When you’ve been injured after the use of a defective product, you may be eligible for compensation from some involved parties to cover your damages and injuries. However, that doesn’t mean you can sue all parties involved in the chain of distribution and manufacturing process.
According to California law, certain parties are not susceptible to strict product liability. Our California defective products attorney at Mancini & Associates explains who these parties are and why they aren’t considered liable for injuries caused by dangerous and defective products.
You cannot sue manufacturers of non-defective component parts because they were not negligent. They supplied the manufacturer with properly made parts, so any manufacturing defects, failure to warn, or defective design of the finished product is not their fault. However, you may have a legitimate case against the main manufacturer if they failed to deliver a safe product.
The people who installed defective component parts are not liable for your injuries if they were not involved with testing or manufacturing those parts. As long as they had no prior knowledge that the parts were unsafe or defective and performed their duties according to standards and regulations, they are in the clear.
The bank or lender that handled your financial transaction for a defective product cannot be held responsible for any injuries that are caused by that product. It was not their obligation to check the product for safety or ensure you were safe while using it.
One-time sellers of used products and dealers of used goods are nearly impossible to subject to a strict liability standard under California law. If you believe your situation was expressly caused by a used product seller, talk to your California product defect attorney to see if it’s worth pursuing.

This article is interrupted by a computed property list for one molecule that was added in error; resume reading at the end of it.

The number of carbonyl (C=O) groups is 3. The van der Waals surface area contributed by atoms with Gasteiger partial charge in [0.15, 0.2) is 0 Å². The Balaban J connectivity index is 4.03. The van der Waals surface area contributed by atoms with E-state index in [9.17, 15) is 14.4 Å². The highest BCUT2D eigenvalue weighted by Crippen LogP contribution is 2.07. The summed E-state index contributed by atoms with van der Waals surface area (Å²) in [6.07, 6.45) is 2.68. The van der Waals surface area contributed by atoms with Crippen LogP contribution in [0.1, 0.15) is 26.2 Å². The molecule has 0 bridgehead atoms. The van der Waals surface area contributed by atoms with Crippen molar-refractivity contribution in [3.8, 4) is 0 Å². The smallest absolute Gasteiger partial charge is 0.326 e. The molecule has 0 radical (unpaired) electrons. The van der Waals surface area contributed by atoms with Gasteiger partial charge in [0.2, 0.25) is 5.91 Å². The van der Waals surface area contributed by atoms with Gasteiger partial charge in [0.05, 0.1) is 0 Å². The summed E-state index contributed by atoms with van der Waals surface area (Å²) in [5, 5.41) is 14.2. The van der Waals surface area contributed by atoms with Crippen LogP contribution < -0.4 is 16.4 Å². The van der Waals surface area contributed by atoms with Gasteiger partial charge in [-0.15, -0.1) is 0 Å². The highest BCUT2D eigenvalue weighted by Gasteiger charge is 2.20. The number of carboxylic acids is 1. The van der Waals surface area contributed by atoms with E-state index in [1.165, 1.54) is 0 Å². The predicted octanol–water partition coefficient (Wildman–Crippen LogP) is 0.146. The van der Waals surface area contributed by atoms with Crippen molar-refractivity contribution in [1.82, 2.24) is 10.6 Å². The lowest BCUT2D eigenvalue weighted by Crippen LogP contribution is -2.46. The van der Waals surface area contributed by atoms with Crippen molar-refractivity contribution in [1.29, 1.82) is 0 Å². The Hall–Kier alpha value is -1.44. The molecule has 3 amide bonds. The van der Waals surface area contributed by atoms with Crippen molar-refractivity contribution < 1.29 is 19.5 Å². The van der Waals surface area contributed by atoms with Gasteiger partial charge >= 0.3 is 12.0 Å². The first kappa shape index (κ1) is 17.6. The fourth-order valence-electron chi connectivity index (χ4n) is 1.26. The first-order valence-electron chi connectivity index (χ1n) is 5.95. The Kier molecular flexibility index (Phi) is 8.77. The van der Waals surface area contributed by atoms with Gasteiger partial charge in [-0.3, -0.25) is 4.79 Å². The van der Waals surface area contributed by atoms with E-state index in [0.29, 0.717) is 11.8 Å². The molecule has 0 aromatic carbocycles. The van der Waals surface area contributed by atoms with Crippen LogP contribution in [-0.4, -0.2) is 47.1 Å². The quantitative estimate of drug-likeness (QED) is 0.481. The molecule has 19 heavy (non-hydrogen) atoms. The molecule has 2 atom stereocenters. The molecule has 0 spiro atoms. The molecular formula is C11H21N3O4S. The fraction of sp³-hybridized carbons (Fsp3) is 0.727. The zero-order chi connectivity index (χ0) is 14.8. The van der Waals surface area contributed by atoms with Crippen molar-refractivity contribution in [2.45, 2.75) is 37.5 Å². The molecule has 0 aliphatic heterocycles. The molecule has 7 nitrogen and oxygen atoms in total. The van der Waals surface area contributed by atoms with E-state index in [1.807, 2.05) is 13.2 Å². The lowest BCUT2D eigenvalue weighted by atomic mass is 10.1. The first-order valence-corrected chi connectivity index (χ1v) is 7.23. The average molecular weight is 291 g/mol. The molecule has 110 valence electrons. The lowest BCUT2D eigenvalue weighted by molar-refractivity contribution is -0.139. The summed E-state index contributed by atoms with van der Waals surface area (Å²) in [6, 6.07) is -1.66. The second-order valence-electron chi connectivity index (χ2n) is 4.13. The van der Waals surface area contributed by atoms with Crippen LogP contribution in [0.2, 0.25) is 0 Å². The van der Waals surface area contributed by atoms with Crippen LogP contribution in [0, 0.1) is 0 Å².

When purchasing a product at an auction, the auctioneer is not liable if that product is defective. They’re simply the middleman who accepts your bid. They’re not responsible for your injuries.
When your injuries are caused by a defective product that entered the market before a new corporation took over, the successor corporation is not subject to product liability. The responsible party is still the original company.
Pharmacies in California aren’t typically liable for defective medical products or drugs because they were manufactured by another company. The pharmacy only provides a service to the customer. Other professional service businesses like hair salons are also normally not responsible for injuries caused by defective products during styling, though there are always exceptions to the general rule depending on your specific situation.
Unless your landlord installed or manufactured a product that injured you, they are not responsible for those injuries just because it happened in their apartment building. For example, you could sue the landlord if they installed an oven improperly which caused the injury through a kitchen fire. However, if the oven was installed by the business that sold it to you, your landlord is not liable.
If you want to recover damages after being injured by a defective product, the first step is to contact a California defective products attorney at Mancini & Associates. We’ll help you determine who’s at fault and fight to get you the compensation you need to cover your medical bills and move forward. Call us today at 818-783-5757 for a free consultation.